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Unformatted text preview: GLASS TRANSITION TEMPERATURE AS AN INDICATOR OF ADHESIVE PERFORMANCE OF VINYL ESTER RESIN
Benjamin Herzog WSC 550 April 27, 2004 Background and Scope
Hygrothermal cycling tests (ASTM D2559) on both FRP-wood and Hygrothermal FRPwood-wood bonds using vinyl ester resin as an adhesive were woodrecently performed.
VPS, steam, elevated-temperature drying VPS, elevatedswelling/shrinking swelling/shrinking The performance of the vinyl ester bondlines was unsatisfactory The compared to other resin systems. In an attempt to explain the relatively poor performance of the vinyl In ester resin, a determination of the glass transition temperature (Tg) of the resin was done using dynamic mechanical thermal analysis (DMTA). Objective: to compare the Tg of room-temperature cured and postObjective: roompostcured vinyl ester resin and FRP and to assess factors, including Tg and degree of cure, which may influence the adhesive durability of the resin. 1 Glass Transition Temperature (Tg)
Various definitions of Tg corresponding with Various various methods of Tg calculation.
1 1 – Glassy
2 Storage Modulus (E’) 2 – Glass Transition 3 – Rubbery
3 4 4 – Rubbery Flow 5 – Liquid Flow Glass Transition Region 5 Temperature Glass Transition Temperature (Tg)
Various definitions of Tg corresponding with Various various methods of Tg calculation. Temperature at which a polymer undergoes the Temperature transition from a hard glass to a rubbery state. Tg used to estimate/establish Tg
degree of cure degree maximal end-use temperature maximal When the Tg of a polymer is exceeded, certain When mechanical properties may be severely compromised. 2 Dynamic Thermal Mechanical Analysis
The DMTA supplies an oscillating The force sinusoidal stress sinusoidal sinusoidal strain. sinusoidal Modulus, viscosity, and damping can Modulus, be calculated. Performed during a temperature ramp Performed changes in the flexural modulus as changes a function of temperature can be monitored. Allows for the identification of Tg and Allows Tm, and the determination of the effects of these changes on loadloadbearing characteristics. Methods and Materials
vinyl ester resin and E-glass/vinyl ester FRP vinyl different curing strategies: different
Sample a b c pc Resin Room temperature cure Immediate retest of ‘a’ samples Post-cure of ‘b’ samples: 99°C/2 hours Post-cure: 99°C/2 hours FRP Room temperature cure Immediate retest of ‘a’ samples Post-cure of ‘b’ samples: 80°C/6 hours Post-cure: 80°C/6 hours Oscillated at a frequency of 1 Hz. Oscillated 3-point bending mode 25°C – 175°C at a rate of 5°C/min. 25 Strain amplitude = 0.01%. Strain 3 Typical Results - Resin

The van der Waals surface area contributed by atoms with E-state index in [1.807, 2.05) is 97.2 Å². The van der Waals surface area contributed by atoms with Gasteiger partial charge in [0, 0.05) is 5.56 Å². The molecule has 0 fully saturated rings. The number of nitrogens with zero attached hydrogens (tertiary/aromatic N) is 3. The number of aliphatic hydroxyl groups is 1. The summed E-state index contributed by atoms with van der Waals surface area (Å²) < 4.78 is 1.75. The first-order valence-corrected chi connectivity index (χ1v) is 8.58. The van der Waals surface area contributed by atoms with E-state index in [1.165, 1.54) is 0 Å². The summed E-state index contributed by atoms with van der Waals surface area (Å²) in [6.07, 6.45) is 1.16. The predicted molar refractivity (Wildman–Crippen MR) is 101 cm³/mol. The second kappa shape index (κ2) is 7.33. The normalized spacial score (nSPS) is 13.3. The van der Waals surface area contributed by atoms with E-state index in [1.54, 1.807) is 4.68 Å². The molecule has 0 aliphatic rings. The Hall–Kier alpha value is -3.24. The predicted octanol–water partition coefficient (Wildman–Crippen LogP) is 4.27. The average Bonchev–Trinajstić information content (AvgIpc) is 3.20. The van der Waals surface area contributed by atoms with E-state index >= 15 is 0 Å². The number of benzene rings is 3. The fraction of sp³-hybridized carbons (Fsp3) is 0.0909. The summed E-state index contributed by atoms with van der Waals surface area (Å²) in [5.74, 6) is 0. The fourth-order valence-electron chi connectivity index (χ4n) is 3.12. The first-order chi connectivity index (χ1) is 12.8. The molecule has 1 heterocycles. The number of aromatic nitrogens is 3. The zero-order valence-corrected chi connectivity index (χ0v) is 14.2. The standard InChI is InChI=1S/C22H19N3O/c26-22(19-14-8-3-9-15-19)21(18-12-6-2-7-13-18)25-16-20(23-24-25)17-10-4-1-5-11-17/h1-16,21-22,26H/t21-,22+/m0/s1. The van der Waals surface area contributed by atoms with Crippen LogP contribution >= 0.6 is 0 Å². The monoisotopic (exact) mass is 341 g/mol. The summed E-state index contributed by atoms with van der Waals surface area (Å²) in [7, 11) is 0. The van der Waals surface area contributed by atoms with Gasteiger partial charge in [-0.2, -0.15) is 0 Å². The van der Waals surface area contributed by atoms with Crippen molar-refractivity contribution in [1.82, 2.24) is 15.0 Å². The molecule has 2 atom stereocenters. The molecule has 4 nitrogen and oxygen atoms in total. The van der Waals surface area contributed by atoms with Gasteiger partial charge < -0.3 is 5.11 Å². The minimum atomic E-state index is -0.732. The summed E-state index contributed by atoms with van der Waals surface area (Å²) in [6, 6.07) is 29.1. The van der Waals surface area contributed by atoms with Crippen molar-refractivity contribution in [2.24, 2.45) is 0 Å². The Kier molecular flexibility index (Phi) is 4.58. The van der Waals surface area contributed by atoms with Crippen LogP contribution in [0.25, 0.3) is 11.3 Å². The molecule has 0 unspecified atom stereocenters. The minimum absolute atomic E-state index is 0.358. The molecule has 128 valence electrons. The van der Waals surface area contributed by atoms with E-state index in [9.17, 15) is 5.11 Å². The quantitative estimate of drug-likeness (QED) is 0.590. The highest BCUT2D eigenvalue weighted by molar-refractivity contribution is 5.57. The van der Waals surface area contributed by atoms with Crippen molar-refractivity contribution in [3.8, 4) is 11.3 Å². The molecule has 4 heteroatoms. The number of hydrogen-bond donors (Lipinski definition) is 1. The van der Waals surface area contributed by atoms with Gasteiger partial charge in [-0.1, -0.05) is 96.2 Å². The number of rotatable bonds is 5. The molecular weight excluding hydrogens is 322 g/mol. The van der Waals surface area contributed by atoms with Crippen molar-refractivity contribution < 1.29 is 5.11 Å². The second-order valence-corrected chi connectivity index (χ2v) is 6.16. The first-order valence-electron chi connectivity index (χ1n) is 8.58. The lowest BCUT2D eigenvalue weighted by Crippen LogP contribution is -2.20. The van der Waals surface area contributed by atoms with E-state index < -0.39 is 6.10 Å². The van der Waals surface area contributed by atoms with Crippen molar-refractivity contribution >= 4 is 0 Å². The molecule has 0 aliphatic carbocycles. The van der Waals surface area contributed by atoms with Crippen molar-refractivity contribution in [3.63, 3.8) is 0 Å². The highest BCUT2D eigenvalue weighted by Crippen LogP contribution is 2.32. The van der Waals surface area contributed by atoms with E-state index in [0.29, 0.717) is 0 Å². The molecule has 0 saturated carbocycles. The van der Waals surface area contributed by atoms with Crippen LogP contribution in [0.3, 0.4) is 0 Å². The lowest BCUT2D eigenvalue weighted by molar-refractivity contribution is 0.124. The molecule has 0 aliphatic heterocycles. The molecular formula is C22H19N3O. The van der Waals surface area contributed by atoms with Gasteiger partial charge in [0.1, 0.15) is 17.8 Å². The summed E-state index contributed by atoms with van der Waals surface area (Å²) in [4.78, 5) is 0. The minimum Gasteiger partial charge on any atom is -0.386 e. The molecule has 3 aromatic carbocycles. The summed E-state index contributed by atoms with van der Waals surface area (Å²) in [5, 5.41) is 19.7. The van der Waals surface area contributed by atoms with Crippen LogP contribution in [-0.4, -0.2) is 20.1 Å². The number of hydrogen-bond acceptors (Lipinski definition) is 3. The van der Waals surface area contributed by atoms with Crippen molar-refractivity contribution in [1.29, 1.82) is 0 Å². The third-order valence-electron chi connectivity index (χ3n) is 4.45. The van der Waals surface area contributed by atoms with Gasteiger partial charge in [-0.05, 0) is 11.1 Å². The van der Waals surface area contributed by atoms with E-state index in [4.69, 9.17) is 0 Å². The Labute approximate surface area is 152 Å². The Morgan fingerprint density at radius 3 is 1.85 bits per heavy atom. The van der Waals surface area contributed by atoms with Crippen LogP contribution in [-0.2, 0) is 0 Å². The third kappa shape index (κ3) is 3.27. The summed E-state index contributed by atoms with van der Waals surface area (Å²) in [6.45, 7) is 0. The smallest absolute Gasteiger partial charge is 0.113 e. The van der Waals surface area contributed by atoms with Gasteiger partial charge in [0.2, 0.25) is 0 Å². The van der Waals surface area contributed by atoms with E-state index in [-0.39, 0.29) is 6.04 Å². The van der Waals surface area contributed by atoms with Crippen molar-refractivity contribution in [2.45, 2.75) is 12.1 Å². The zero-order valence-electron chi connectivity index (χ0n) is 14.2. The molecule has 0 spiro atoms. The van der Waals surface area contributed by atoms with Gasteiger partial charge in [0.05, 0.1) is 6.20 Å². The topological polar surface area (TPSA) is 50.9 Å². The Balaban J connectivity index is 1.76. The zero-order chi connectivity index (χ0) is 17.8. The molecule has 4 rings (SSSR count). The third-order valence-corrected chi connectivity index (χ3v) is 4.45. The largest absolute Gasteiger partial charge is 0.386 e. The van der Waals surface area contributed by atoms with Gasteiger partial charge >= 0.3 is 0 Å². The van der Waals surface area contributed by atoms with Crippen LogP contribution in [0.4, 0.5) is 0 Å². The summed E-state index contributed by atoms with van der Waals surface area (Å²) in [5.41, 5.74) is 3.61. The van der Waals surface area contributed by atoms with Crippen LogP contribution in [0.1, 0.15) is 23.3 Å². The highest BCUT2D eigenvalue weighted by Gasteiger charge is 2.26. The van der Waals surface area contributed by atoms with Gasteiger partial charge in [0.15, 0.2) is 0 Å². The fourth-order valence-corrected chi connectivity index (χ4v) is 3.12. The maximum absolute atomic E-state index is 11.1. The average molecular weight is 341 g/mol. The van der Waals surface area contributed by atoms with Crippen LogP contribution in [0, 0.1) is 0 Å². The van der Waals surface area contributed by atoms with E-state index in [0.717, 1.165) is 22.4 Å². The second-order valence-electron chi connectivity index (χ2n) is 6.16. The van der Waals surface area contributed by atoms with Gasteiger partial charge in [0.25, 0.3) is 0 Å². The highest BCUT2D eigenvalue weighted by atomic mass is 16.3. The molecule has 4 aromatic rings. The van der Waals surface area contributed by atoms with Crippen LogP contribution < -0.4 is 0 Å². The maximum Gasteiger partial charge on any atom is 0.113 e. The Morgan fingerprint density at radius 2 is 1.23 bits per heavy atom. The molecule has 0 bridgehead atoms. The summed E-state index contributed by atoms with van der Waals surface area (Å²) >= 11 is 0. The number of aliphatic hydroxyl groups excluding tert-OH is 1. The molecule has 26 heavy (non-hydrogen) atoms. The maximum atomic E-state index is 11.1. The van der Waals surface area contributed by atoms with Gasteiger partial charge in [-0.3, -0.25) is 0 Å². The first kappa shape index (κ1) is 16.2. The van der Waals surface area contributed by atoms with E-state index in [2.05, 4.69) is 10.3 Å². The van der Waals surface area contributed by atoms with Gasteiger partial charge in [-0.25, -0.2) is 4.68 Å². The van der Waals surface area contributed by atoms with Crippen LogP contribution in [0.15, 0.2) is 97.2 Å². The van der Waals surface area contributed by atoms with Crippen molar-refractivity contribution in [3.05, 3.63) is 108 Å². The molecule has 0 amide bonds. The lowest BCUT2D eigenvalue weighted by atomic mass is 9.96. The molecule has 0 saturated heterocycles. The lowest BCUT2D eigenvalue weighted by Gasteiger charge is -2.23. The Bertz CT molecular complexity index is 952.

9.5 9 Log E' (Pa) 8.5 8 7.5 7 0 20 40 60 80 100 120 140 160 180 200 Temperature (C) 3a 3b 3c 6pc Typical Results - FRP
10.6 10.4 10.2 Log E' (Pa) 10 9.8 9.6 9.4 9.2 0 20 40 60 80 100 120 140 160 180 200 Temperature (degrees C) 3a 3b 3c 4pc 4 No differences in Tg based on FRP curing strategy?
Fibers are stiffer and carry more load than the matrix; the Fibers properties observed in samples loaded in three-point threebending may not be appreciably sensitive to variation in the mechanical properties of the matrix. The heat transfer through the FRP may be different than in The resin, during the DMTA temperature ramp, due to the fiber reinforcement acting as a thermal energy conduit. It is also possible that the surface chemistry of the fibers It react in such a way with the resin to produce a higher exotherm, and therefore, a higher degree of cross-linking, crossthan found in resin alone. Implications
1. Because of the competing reactions involving styrene and vinyl ester, the relationship between Tg and degree of cure is only direct for a specific cure temperature (Fink 2002).
Our samples underwent a typical nonisothermal cure. Our Because of the difference between the Tg of ambient- and postBecause ambientpostcured samples, it is still concluded that room-temperature roomcured vinyl ester resin is associated with incomplete crosslinking. Undercured resin reduced adhesive qualities, mechanical Undercured reduced properties and durability performance. 5 Implications (Cont.)
2. The Tg of ambient-cured resin is lower than the test lower conditions of ASTM D2559.
Changes in molecular free volume and the relative mobility Changes of individual molecules within the crosslinked lattice. The storage modulus drops sharply, and therefore the The compressive and shear strength of the material does as well. Other properties, such as water resistance, also decrease Other significantly above a resin’s Tg. resin’ Because the original hygrothermal specimens were Because subjected to temperatures above the Tg and water and saturation, adhesive properties may have been adversely saturation, affected. Recommendations
Post-curing of vinyl ester resin is recommended higher degree Posthigher of cross-linking improved mechanical properties, adhesive crossimproved qualities, and durability performance of the resin.
In addition, the Tg of the polymer will increase resulting in a higher In maximal end use temperature. Important to remember -- if used as an adhesive, the thickness of Important the vinyl ester bondlines may be less than the samples tested in this work lower exotherm during curing reaction lower lower lower degree of curing, lower Tg. Post-curing strategies need to be determined for large structural Postmembers, e.g., glued-laminated beams, if these materials include gluedvinyl ester resin. 6 Acknowledgments
Dr. Jungil Son Dr. Douglas Gardner Dr. Roberto Lopez-Anido Dr. Barry Goodell Thank you for your attention. Questions? 7 ...
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This note was uploaded on 12/21/2010 for the course AEWC 430 taught by Professor Dg during the Fall '08 term at University of Maine Orono .
- Fall '08